When I saw Danielle Pinnock’s 2015 workshop, I was impressed by her multiple characters. After experiencing the world premiere this week, I am stunned by her depth of character.
As her graduate thesis, Pinnock has interviewed over 300 people to learn how they feel about their bodies. From that project, she wrote a show featuring some of her most memorable subjects. A woman hating her freckles. A bulimic selecting ice cream. A dude talking sexual conquests. MC Obese rapping about weight. Tan Mom defending her parenting antics. Black or white, British or American, male or female, Pinnock transforms into several distinct characters. With minimal props and without much time, she embodies a completely different person. She is a tremendously gifted storyteller. And her one woman show last year was full of humor and insight about different individual’s obsessions with their physical imperfections. I loved it!
In this world premiere, Pinnock still engages with her various impersonations. Yet this time, she also delves into her own story. Weaved through the entire show, Pinnock talks about her personal struggles with weight. She navigates us through decades of dieting influenced by her grandmothers, her mother and her father. We meet these significant family members through conversations she has with herself. Not only are we able to see and hear the distinction between Pinnock’s mother and Pinnock, we can tell what age Pinnock is. Her face lights up as a little girl. Her eyes roll up as an angsty teen. We see her. We hear her. We know her…the real her.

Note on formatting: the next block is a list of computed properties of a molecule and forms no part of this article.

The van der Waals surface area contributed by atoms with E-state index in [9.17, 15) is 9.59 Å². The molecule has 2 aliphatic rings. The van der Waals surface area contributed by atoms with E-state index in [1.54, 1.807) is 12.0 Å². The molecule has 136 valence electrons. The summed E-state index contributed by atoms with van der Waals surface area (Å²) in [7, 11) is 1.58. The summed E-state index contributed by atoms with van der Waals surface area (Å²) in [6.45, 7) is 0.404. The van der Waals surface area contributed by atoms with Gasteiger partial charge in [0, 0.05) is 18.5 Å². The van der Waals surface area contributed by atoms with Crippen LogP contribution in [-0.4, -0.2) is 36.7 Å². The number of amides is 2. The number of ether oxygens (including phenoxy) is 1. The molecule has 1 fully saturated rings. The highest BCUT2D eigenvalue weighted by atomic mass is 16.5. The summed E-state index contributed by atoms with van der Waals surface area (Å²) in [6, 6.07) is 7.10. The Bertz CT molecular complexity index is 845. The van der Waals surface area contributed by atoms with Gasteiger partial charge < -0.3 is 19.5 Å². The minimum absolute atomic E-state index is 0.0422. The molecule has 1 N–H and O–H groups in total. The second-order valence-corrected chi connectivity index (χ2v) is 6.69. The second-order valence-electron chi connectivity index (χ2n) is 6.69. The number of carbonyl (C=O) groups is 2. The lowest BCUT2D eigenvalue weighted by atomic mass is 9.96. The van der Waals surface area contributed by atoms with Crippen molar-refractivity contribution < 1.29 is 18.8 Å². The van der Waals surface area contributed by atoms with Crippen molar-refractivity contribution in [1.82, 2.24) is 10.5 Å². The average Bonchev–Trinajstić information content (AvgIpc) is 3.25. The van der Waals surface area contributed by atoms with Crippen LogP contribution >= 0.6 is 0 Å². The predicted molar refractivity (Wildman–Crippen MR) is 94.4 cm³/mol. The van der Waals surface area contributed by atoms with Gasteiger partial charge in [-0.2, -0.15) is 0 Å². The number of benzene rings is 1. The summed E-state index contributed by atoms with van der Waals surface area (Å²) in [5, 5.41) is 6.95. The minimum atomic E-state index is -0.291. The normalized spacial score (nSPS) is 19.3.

Pinnock opens up the family scrapbook and gives us the real picture of growing up fat. She recollects with bold honesty a tragic night of Hennessey drinking. Under the skillful direction of Megan Carney, Pinnock stays true to her own painful past. After a shocking reveal, Pinnock courageously pauses to allow us to comprehend what she just said. We need to swallow hard and blink back tears. The woman behind me was weeping. Pinnock allows us to see her own fragility rooted in body-oriented self esteem. Her inventory of this dark life chapter continues to haunt me.
Pinnock’s storytelling is universal/personal, funny/poignant, playful/disturbing, beautiful/powerful. I highly highly recommend Danielle Pinnock’s BODY/COURAGE.
Running Time: Ninety minutes with no intermission
At Rivendell Theatre, 5779 N. Ridge
Written and performed by Danielle Pinnock
Directed by Megan Carney
Thursdays, Fridays, Saturdays at 8pm
Sundays at 4pm
Thru February 27th
Reserve tickets at www.rivendelltheatre.org
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